72.5 Saturday, Jan. 5 Hybrid aerial and terrestrial robots and their implications for avian flight evolution PETERSON, K.*; DUDLEY, R.; FEARING, R.S.; Univ. of California, Berkeley; Univ. of California, Berkeley; Univ. of California, Berkeley email@example.com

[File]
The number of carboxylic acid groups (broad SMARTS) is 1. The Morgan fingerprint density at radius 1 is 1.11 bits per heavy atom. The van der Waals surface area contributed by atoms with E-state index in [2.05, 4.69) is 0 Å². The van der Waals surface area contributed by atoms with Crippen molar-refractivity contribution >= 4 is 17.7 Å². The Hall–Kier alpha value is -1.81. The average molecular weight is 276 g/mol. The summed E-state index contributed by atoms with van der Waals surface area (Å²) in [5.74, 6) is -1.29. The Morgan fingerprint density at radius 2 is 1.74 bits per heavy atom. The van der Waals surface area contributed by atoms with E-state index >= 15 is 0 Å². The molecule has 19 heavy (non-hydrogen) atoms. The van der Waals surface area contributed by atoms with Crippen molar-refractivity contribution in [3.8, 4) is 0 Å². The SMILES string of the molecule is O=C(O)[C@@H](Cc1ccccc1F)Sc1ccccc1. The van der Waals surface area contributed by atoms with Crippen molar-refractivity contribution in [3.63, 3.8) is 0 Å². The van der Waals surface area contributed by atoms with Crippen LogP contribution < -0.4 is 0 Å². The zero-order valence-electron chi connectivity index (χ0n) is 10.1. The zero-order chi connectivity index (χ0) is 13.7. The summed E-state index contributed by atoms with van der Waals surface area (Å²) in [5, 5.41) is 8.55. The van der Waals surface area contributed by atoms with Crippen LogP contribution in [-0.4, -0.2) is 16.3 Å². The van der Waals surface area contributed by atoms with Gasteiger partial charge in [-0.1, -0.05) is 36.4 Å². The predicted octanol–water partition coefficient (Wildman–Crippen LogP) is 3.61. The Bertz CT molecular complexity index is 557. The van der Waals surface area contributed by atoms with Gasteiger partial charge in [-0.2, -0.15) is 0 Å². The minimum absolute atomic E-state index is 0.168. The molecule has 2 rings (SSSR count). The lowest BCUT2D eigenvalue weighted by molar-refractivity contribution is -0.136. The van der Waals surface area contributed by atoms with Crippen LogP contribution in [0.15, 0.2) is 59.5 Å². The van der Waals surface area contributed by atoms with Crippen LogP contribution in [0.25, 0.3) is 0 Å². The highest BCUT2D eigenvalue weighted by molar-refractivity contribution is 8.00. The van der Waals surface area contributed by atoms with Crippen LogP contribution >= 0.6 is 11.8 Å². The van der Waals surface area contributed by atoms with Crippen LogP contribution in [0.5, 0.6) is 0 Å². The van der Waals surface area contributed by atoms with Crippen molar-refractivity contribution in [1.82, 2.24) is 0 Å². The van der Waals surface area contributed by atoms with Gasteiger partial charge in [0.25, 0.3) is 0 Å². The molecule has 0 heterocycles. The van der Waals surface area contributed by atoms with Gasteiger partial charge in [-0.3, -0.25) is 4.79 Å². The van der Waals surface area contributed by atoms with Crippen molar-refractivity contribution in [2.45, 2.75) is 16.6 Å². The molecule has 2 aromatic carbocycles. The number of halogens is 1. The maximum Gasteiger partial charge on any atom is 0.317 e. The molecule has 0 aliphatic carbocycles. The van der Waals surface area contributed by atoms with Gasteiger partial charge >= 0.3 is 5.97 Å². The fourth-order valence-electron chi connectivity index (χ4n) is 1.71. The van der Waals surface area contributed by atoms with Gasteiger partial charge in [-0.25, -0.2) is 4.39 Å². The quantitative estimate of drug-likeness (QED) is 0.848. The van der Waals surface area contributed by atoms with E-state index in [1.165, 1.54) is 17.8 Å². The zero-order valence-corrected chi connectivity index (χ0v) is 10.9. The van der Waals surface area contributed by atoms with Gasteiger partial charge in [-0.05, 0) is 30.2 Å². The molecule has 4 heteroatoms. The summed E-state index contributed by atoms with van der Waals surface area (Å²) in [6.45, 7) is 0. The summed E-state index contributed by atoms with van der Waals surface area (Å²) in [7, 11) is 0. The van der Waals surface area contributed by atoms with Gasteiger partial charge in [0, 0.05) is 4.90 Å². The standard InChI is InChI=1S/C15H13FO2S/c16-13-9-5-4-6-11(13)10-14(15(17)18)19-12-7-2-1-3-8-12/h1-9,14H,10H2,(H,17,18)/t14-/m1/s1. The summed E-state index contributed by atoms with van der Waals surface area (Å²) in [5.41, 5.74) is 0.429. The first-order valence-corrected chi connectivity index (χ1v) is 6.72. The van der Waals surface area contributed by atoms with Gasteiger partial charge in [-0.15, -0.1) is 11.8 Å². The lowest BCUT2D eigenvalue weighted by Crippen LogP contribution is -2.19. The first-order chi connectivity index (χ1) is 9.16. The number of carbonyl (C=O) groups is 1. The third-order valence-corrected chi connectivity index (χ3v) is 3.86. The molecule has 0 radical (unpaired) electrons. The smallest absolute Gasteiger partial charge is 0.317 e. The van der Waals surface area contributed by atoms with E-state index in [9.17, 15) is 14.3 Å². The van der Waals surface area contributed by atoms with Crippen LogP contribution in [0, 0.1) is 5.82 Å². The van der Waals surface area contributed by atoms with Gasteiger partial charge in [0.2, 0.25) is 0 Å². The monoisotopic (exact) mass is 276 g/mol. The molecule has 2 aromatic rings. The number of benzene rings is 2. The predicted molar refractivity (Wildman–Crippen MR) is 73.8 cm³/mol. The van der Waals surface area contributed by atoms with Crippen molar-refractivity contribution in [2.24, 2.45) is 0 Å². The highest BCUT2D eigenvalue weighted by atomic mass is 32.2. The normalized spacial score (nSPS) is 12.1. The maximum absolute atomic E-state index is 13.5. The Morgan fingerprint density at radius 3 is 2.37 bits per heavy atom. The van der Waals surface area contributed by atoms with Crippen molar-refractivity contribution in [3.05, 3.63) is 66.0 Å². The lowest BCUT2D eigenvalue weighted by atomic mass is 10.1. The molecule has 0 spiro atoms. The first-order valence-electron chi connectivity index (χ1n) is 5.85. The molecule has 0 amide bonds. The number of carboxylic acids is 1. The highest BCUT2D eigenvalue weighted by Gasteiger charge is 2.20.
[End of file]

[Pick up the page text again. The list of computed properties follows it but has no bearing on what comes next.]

DASH+Wings and BOLT are small hybrid legged and winged robots capable of both aerial and terrestrial locomotion. Investigation of the effects of the robots’ wings on both their aerial and terrestrial locomotion allows the direct evaluation of the consequences of wing flapping for locomotor performance. By contrast, current support for the diverse theories of avian flight origins derive from limited fossil evidence, the adult behavior of extant flying birds, and developmental stages of already volant taxa. DASH+Wings originally derives from a hexapedal running robot, and allows the consequences of adding wings to a cursorial locomotor to be examined. Experimental controls for the effects of flapping wings are provided by the use of inertial spars and passive airfoils. The addition of flapping wings increased the maximum horizontal running speed from 0.68 m/s to 1.28 m/s along with increasing the maximum incline angle of ascent from 5.6 degrees to 16.9 degrees. Free measurements also show a decrease of 10.3 degrees in equilibrium glide slope between the flapping wings and passive airfoils. In contrast with DASH+Wings, BOLT is a bipedal robot designed with a focus on flight performance. To better examine avian flight evolution, we modify the original design to more closely resemble avian precursors. The design of BOLT also enables the evaluation of the effects of wing amplitude, flapping frequency, and wing area on both aerial and terrestrial performance. Computer models elucidate the effect of interactions between periodic leg and wing forces during high speed wing-assisted running. We discuss our findings in the context of existing hypotheses for the origins of flapping flight in vertebrates.